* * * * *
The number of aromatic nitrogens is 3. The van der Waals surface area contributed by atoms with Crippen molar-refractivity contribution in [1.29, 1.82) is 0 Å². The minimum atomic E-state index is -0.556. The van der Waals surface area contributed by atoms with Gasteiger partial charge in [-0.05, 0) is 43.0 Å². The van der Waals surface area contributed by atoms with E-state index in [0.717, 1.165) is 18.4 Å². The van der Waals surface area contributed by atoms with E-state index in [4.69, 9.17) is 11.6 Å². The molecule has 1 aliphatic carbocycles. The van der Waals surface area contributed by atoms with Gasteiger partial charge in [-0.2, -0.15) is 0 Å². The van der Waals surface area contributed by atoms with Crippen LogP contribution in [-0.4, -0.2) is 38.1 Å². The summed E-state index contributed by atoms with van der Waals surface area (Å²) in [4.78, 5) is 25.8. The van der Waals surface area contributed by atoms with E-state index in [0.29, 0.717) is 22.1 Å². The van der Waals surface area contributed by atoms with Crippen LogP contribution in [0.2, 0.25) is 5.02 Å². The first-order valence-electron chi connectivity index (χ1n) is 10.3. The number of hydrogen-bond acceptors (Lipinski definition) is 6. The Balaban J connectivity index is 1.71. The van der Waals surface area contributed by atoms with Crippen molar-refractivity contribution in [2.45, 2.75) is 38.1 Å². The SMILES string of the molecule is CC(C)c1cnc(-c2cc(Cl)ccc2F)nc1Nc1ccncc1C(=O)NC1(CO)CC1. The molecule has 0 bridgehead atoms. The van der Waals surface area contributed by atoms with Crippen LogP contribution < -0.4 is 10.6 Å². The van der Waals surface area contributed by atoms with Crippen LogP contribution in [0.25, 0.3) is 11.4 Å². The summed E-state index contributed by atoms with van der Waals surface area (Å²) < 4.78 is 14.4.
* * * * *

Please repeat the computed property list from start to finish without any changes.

The number of aromatic nitrogens is 3. The van der Waals surface area contributed by atoms with Crippen molar-refractivity contribution in [1.29, 1.82) is 0 Å². The minimum atomic E-state index is -0.556. The van der Waals surface area contributed by atoms with Gasteiger partial charge in [-0.05, 0) is 43.0 Å². The van der Waals surface area contributed by atoms with E-state index in [0.717, 1.165) is 18.4 Å². The van der Waals surface area contributed by atoms with E-state index in [4.69, 9.17) is 11.6 Å². The molecule has 1 aliphatic carbocycles. The van der Waals surface area contributed by atoms with Gasteiger partial charge in [-0.2, -0.15) is 0 Å². The van der Waals surface area contributed by atoms with Crippen LogP contribution in [-0.4, -0.2) is 38.1 Å². The summed E-state index contributed by atoms with van der Waals surface area (Å²) in [4.78, 5) is 25.8. The van der Waals surface area contributed by atoms with E-state index in [0.29, 0.717) is 22.1 Å². The van der Waals surface area contributed by atoms with Crippen LogP contribution in [0.2, 0.25) is 5.02 Å². The first-order valence-electron chi connectivity index (χ1n) is 10.3. The number of hydrogen-bond acceptors (Lipinski definition) is 6. The Balaban J connectivity index is 1.71. The van der Waals surface area contributed by atoms with Crippen molar-refractivity contribution in [2.45, 2.75) is 38.1 Å². The SMILES string of the molecule is CC(C)c1cnc(-c2cc(Cl)ccc2F)nc1Nc1ccncc1C(=O)NC1(CO)CC1. The molecule has 0 bridgehead atoms. The van der Waals surface area contributed by atoms with Crippen LogP contribution < -0.4 is 10.6 Å². The van der Waals surface area contributed by atoms with Crippen LogP contribution in [0.25, 0.3) is 11.4 Å². The summed E-state index contributed by atoms with van der Waals surface area (Å²) < 4.78 is 14.4.